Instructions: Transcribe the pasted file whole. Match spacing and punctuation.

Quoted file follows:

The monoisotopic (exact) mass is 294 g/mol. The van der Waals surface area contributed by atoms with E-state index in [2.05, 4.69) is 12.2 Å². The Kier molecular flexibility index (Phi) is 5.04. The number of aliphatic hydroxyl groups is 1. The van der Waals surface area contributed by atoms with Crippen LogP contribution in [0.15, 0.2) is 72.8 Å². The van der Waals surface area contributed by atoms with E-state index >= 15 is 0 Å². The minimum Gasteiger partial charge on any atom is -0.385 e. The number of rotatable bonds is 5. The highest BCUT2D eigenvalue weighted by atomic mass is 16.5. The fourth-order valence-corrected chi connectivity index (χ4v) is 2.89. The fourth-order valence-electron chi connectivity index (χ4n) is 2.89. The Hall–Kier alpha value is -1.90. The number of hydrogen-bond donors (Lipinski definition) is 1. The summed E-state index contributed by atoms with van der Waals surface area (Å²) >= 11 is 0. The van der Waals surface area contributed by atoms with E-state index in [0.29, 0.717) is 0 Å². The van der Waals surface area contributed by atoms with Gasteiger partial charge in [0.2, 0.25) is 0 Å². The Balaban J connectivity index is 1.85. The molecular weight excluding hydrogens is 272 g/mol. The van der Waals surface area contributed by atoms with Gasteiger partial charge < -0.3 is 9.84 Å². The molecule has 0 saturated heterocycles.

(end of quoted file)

The monoisotopic (exact) mass is 294 g/mol. The van der Waals surface area contributed by atoms with E-state index in [2.05, 4.69) is 12.2 Å². The Kier molecular flexibility index (Phi) is 5.04. The number of aliphatic hydroxyl groups is 1. The van der Waals surface area contributed by atoms with Crippen LogP contribution in [0.15, 0.2) is 72.8 Å². The van der Waals surface area contributed by atoms with E-state index >= 15 is 0 Å². The minimum Gasteiger partial charge on any atom is -0.385 e. The number of rotatable bonds is 5. The highest BCUT2D eigenvalue weighted by atomic mass is 16.5. The fourth-order valence-corrected chi connectivity index (χ4v) is 2.89. The fourth-order valence-electron chi connectivity index (χ4n) is 2.89. The Hall–Kier alpha value is -1.90. The number of hydrogen-bond donors (Lipinski definition) is 1. The summed E-state index contributed by atoms with van der Waals surface area (Å²) >= 11 is 0. The van der Waals surface area contributed by atoms with E-state index in [0.29, 0.717) is 0 Å². The van der Waals surface area contributed by atoms with Gasteiger partial charge in [0.2, 0.25) is 0 Å². The Balaban J connectivity index is 1.85. The molecular weight excluding hydrogens is 272 g/mol. The van der Waals surface area contributed by atoms with Gasteiger partial charge < -0.3 is 9.84 Å². The molecule has 0 saturated heterocycles.